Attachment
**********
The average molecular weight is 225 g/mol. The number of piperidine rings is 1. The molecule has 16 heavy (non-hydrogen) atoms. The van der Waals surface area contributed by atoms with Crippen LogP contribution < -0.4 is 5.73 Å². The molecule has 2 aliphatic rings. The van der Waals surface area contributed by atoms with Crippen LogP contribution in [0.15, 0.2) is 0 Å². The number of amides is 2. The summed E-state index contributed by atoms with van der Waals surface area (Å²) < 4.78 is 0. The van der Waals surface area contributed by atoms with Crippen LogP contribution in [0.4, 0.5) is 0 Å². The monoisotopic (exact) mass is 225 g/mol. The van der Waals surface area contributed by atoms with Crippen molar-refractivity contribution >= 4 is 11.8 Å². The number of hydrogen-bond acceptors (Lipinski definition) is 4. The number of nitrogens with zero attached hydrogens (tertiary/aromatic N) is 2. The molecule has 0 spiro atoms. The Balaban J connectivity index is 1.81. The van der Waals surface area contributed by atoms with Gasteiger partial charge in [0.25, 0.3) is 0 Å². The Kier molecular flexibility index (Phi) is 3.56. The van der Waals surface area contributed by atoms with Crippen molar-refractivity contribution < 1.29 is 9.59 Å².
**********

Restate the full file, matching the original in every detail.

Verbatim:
The average molecular weight is 225 g/mol. The number of piperidine rings is 1. The molecule has 16 heavy (non-hydrogen) atoms. The van der Waals surface area contributed by atoms with Crippen LogP contribution < -0.4 is 5.73 Å². The molecule has 2 aliphatic rings. The van der Waals surface area contributed by atoms with Crippen LogP contribution in [0.15, 0.2) is 0 Å². The number of amides is 2. The summed E-state index contributed by atoms with van der Waals surface area (Å²) < 4.78 is 0. The van der Waals surface area contributed by atoms with Crippen LogP contribution in [0.4, 0.5) is 0 Å². The monoisotopic (exact) mass is 225 g/mol. The van der Waals surface area contributed by atoms with Crippen molar-refractivity contribution >= 4 is 11.8 Å². The number of hydrogen-bond acceptors (Lipinski definition) is 4. The number of nitrogens with zero attached hydrogens (tertiary/aromatic N) is 2. The molecule has 0 spiro atoms. The Balaban J connectivity index is 1.81. The van der Waals surface area contributed by atoms with Gasteiger partial charge in [0.25, 0.3) is 0 Å². The Kier molecular flexibility index (Phi) is 3.56. The van der Waals surface area contributed by atoms with Crippen molar-refractivity contribution < 1.29 is 9.59 Å².